Then, the class was cancelled.
I wasn’t warned in advance — I found out only when I received my 2016 schedule. The University’s Women’s and Gender Studies department has refused to communicate with me about their decision.
Sadly, this is an all-too-common experience for adjunct lecturers, who make up 5o percent of college faculty nationwide. Rutgers’s 1,300 adjuncts teach 30 percent of all courses. Often, we’re saddled with low-level classes that tenured faculty prefer not to teach. Yet, only 0.6 percent of Rutgers’s operating budget is devoted to adjunct teaching. Unlike tenured faculty, adjuncts don’t receive a salary. Instead, they get a small lump sum for each course taught. Even teaching four courses a semester (considered full-time) results in poverty-level wages. And if an adjunct receives no courses for a semester, they receive no income. It’s a precarious position to be in on a good day.
This is even more complicated when an adjunct wants to offer a class that challenges the academic orthodoxy. And my Beyoncé class did just that. Though the singer has been featured in courses on the music industry and economics, just a handful of professors situate her as a black feminist figure in line with Sojourner Truth, Ida B. Wells and more contemporary black feminist activists. These courses are hugely popular at their respective schools. Even so, my colleagues and professors at other schools attacked the course as unserious.
Obviously, popularity or pop associations shouldn’t be the arbiters of what gets offered in university classrooms. But why shouldn’t students themselves have a say in what comprises their own education? Can’t education be fun as well as informative? My Beyoncé class resonates deeply and powerfully with my students. This isn’t often the case. University faculty are often more invested in their own egos than teaching, or finding new and creative ways to reach students. Sadly, this often persists regardless of the identity of those who hold the power in any given academic department. Often, scholars in departments assumed to be politically progressive are those most tied to traditional power dynamics so as not to rock the boat. Those that theorize power’s demise in the abstract are often the same ones clinging most directly to their own sense of power and elitism in academia. And just like in society, in academic departments, the powerful few make decisions for the powerless many — regardless of what students themselves desire.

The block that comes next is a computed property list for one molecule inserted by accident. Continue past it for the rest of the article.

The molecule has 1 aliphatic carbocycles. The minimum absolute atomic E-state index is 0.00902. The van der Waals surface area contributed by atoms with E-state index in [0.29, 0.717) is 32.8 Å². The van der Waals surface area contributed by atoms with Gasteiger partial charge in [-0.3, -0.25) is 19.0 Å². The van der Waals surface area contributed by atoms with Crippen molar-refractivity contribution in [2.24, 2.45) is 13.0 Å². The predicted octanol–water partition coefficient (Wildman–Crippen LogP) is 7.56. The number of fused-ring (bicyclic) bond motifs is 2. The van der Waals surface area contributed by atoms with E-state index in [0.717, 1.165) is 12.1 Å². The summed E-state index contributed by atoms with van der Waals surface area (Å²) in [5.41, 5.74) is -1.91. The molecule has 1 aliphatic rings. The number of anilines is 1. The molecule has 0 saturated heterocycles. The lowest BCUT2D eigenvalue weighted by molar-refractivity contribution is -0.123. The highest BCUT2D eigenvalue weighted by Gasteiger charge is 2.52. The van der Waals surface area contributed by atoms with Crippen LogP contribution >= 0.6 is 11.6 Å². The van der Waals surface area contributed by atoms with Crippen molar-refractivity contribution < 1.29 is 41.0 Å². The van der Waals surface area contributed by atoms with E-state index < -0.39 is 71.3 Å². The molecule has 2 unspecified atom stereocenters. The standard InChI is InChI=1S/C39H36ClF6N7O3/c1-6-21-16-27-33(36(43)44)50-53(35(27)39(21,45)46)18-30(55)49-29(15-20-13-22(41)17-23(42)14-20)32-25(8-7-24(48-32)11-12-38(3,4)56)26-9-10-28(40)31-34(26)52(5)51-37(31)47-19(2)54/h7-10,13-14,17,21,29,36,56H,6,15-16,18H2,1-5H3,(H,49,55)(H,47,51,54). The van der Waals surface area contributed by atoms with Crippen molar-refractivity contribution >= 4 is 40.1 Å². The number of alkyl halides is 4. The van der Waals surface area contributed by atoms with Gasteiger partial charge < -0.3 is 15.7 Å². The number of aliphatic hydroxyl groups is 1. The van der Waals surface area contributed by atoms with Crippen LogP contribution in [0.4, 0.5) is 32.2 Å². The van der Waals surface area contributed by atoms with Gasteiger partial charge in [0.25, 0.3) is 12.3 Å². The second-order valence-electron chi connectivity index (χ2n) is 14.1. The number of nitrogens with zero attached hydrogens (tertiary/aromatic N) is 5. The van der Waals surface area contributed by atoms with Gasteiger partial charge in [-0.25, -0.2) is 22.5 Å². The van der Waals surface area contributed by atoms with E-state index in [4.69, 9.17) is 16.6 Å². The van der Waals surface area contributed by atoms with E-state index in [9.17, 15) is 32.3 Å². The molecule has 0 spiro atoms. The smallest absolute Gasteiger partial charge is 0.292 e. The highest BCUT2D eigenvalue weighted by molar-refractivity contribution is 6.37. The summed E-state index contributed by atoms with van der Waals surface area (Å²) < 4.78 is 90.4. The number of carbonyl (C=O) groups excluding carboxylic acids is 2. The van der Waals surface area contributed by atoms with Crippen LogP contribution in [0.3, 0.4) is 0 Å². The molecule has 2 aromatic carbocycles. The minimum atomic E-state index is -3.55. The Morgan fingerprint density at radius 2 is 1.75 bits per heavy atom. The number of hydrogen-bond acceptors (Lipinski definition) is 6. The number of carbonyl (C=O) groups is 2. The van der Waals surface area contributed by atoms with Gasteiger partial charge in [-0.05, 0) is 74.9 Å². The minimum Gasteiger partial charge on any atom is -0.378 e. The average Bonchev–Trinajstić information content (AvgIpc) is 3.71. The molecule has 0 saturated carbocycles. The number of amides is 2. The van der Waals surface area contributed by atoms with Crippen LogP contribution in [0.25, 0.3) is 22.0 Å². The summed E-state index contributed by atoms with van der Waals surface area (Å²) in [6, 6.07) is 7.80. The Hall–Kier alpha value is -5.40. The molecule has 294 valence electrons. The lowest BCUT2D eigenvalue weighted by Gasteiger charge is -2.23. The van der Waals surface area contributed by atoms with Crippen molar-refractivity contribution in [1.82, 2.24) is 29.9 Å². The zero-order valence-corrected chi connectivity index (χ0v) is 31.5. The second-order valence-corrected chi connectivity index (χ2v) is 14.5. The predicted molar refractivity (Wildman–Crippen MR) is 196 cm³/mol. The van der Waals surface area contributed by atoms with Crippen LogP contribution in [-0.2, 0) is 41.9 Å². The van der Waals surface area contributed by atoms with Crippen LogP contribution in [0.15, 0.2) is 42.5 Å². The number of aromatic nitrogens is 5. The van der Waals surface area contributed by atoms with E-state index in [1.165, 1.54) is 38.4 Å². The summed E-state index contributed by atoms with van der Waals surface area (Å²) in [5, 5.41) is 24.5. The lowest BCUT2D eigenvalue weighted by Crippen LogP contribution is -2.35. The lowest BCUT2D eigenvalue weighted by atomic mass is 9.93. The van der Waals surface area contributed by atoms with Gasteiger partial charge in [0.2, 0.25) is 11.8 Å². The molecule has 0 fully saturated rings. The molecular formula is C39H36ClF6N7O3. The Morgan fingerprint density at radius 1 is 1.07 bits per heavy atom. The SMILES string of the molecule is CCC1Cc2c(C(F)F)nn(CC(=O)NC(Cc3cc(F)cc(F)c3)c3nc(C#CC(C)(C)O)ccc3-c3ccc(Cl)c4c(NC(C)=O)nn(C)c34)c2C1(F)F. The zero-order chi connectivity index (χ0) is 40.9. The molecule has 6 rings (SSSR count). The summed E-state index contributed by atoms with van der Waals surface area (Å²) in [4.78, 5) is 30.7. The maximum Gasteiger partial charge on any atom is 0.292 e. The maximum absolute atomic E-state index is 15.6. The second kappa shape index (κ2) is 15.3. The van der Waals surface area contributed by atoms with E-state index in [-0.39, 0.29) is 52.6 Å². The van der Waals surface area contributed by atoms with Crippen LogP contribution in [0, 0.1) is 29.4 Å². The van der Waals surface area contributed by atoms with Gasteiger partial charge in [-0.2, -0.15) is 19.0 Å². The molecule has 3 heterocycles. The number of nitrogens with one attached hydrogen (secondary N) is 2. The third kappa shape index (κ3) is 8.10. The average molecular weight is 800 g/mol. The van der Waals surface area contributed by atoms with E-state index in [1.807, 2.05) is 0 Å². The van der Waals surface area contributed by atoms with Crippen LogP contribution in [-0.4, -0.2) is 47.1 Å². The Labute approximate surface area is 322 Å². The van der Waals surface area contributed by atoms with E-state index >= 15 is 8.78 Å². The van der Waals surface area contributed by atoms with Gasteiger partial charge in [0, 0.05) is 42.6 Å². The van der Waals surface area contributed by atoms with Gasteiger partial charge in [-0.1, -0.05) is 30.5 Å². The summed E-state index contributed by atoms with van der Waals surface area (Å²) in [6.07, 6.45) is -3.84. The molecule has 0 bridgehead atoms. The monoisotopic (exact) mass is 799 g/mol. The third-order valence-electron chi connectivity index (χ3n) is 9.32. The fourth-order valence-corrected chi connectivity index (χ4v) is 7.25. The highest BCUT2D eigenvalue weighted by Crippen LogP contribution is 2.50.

Audre Lorde famously stated, “The master’s tools will never dismantle the master’s house.” At first glance, Beyoncé might seem to many like the definition of the master’s tools. She works from within capitalism; she’s selling a brand, selling records. But at the same time, she’s something different. Her challenge to power unsettles. Her surprise 2013 visual album release — a giant middle finger to the traditional rules of the music industry — is evidence that she has tools that, at the very least, pose a threat to the master’s house.
When students see the explicit challenge to the status quo that Beyoncé enacts, though, they get inspired, empowered. Beyoncé might be selling a brand, but she’s also selling students hope that the “things people pretend they’re too smart to like” deeply matter, to paraphrase TV-host and activist (and author on the “Politicizing Beyoncé” syllabus) Janet Mock. And when you take seriously the things that matter to students, students themselves believe that they matter.
My story has a happy ending. I found a new home for the class in the American Studies department, where it fits in beautifully with other courses they offer on Bruce Springsteen, hip hop and U.S. pop culture. Look to American Studies at Rutgers for Fall 2016. “Politicizing Beyoncé” will be there.